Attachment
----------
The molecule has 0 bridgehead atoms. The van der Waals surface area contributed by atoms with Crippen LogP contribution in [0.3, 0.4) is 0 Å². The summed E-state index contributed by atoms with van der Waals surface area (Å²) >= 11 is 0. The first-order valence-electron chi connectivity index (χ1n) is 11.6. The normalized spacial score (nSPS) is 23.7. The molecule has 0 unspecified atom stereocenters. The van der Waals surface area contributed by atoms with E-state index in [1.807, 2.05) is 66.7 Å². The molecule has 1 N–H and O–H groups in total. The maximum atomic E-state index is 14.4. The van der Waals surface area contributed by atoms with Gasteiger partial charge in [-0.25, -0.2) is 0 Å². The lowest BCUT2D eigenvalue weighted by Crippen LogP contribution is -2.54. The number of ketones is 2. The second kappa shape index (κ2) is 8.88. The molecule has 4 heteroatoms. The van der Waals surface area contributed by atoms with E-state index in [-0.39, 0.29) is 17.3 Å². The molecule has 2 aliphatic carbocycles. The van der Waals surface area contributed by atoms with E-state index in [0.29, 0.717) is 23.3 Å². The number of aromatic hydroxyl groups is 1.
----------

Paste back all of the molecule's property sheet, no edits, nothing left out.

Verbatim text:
The molecule has 0 bridgehead atoms. The van der Waals surface area contributed by atoms with Crippen LogP contribution in [0.3, 0.4) is 0 Å². The summed E-state index contributed by atoms with van der Waals surface area (Å²) >= 11 is 0. The first-order valence-electron chi connectivity index (χ1n) is 11.6. The normalized spacial score (nSPS) is 23.7. The molecule has 0 unspecified atom stereocenters. The van der Waals surface area contributed by atoms with E-state index in [1.807, 2.05) is 66.7 Å². The molecule has 1 N–H and O–H groups in total. The maximum atomic E-state index is 14.4. The van der Waals surface area contributed by atoms with Gasteiger partial charge in [-0.25, -0.2) is 0 Å². The lowest BCUT2D eigenvalue weighted by Crippen LogP contribution is -2.54. The number of ketones is 2. The second kappa shape index (κ2) is 8.88. The molecule has 4 heteroatoms. The van der Waals surface area contributed by atoms with E-state index in [-0.39, 0.29) is 17.3 Å². The molecule has 2 aliphatic carbocycles. The van der Waals surface area contributed by atoms with E-state index in [0.29, 0.717) is 23.3 Å². The number of aromatic hydroxyl groups is 1.